The Child Care and Protection Agency and the National Commission on the Family: The National Commission on the Family has been mandated to address issues pertaining to the family and, more particularly, such as what the significant is of a good family life, parenting, leadership, social interaction in the home, gender-based violence, the protection of our children, the women and other social issues which have a direct impact on our society and our nation as a whole. The work of this commission is therefore fundamental towards working to further improve the social and moral fabric of our society. In Guyana today there are many single-parent families. Many of them headed by women and I heard the Hon. Member, Mrs. Deborah Backer, speak to the issue of providing support for our single-parent women, some of whom have to work in the nights. I wish to remind this House that during the budget debate I did speak to the issue of our Government, this year, looking to introduce through the Early Childhood Development Programme night care facilities so that those parents who work at nights would have access to those facilities; helping them to ensure that their children are cared for properly and not left unsupervised.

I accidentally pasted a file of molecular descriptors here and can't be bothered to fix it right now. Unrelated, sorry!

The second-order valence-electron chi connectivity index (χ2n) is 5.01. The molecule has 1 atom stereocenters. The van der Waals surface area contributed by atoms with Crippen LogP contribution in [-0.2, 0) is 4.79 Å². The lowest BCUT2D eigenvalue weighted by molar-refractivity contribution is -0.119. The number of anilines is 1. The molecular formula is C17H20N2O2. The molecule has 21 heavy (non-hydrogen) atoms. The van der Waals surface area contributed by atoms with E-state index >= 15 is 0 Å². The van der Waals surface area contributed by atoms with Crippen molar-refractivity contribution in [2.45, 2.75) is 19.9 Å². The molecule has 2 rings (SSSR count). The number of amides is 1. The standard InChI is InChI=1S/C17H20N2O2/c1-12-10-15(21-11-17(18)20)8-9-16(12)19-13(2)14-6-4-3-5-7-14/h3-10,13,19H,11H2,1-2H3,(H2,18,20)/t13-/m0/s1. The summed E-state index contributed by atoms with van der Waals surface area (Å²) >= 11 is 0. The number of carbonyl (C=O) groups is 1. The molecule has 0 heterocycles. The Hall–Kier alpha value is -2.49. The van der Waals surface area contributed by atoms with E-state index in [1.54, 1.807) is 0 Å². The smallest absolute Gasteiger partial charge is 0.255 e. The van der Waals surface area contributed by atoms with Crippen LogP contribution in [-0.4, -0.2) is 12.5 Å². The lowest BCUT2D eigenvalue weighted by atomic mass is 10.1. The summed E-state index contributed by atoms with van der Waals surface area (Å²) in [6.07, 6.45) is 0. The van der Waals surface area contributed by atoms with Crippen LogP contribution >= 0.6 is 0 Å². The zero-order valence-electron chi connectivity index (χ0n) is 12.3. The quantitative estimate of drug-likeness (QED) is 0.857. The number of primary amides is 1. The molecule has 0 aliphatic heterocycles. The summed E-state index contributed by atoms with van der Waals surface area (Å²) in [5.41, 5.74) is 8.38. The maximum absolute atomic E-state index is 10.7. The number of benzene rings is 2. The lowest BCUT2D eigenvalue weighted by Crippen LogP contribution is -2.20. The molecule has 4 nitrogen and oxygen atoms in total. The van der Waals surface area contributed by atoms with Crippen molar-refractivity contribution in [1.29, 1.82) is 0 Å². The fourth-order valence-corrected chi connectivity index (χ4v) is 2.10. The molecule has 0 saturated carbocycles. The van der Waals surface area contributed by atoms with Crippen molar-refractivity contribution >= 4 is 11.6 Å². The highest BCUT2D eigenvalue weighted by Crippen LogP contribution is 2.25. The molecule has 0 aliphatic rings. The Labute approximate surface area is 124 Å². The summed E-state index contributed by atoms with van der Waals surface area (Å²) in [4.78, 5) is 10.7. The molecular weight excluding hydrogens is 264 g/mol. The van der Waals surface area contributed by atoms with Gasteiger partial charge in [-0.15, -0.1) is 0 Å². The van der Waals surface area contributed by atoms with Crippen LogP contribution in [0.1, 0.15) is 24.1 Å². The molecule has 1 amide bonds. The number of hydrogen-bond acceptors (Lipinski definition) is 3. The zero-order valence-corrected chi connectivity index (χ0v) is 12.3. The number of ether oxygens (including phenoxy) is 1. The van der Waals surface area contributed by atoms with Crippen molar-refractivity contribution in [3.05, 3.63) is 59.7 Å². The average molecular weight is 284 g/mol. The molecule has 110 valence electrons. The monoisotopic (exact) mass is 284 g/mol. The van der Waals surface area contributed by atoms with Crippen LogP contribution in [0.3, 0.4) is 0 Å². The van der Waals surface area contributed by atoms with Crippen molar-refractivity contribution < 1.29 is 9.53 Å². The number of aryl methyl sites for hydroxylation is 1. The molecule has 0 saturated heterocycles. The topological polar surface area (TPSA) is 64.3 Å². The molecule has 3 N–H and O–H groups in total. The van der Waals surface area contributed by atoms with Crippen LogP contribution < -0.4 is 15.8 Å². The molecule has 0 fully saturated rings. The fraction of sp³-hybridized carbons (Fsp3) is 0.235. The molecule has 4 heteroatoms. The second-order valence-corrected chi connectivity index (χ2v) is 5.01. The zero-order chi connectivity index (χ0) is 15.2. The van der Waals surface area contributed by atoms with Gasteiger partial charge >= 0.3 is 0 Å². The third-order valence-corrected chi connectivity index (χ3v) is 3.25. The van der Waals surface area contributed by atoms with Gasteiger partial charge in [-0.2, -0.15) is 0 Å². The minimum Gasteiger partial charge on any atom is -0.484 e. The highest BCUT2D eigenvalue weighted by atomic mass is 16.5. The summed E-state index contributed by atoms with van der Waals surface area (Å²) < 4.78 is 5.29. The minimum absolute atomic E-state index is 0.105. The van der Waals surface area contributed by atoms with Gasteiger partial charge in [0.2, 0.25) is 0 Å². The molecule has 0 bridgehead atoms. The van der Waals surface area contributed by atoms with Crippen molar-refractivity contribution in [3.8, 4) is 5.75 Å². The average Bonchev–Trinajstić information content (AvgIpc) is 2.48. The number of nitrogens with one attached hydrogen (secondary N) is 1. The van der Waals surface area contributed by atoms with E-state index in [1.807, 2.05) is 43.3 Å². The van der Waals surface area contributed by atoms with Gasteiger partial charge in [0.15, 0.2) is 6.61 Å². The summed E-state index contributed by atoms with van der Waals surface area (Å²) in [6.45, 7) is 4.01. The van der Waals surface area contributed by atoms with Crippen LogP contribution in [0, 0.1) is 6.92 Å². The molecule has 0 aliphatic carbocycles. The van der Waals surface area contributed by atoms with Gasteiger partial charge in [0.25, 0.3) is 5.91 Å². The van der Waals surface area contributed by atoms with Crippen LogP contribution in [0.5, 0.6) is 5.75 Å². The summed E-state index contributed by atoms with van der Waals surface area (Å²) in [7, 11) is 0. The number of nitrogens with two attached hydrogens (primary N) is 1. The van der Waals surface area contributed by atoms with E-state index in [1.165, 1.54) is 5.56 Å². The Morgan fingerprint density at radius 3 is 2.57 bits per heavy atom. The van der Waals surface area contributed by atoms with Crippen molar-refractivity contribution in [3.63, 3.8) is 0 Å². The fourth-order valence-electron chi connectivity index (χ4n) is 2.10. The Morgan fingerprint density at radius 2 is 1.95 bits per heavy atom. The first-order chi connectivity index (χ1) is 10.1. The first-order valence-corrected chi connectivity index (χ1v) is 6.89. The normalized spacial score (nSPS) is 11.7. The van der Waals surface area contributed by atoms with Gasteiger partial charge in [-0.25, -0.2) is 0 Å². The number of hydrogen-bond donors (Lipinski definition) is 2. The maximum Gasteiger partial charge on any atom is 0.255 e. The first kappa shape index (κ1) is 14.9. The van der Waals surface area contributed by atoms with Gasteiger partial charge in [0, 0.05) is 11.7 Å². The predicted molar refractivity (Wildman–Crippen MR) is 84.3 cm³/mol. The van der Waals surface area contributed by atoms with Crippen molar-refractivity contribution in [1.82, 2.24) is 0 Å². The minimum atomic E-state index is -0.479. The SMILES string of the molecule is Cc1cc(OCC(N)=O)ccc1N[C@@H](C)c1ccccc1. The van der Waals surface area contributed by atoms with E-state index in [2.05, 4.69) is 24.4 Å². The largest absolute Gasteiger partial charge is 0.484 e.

Of course, we are all aware that the family is the nucleus of any society and it is important the we recognise in our homes that the supportive role of the family cannot be over-emphasised. The home is the first and most formative frame of reference on which a child models his or her own future life. It is therefore imperative that values and virtues should be instilled at this stage. We need to nurture or children to ensure that they are give equal opportunities and treatment. If we perpetuate the prejudice, for example, that our girls should stay indoors whilst our boys are allowed to go outside we are contributing and reinforcing unnatural separations and it is necessary to challenge gender stereotypes and social norms that perpetuate violence. If our girls are the first choice in forced absence from schooling we will continue the cycle of economic inequities for our women and its attendant lack of independence and autonomy and we do not want that. We need to recognise the importance of teaching our children values of life so that in years to come they would grow up to be upstanding citizens in our country who would be committed and dedicated to working for a better Guyana. It is also important for us as leaders, parents, that we teach our boys to ensure that they learn to respect our women and to become upstanding gentlemen and to be responsible boyfriends, fiancés, partners, husbands, co-workers as they socialise with girls in the home, at school, in the workplace, in social settings, communities and the society at large.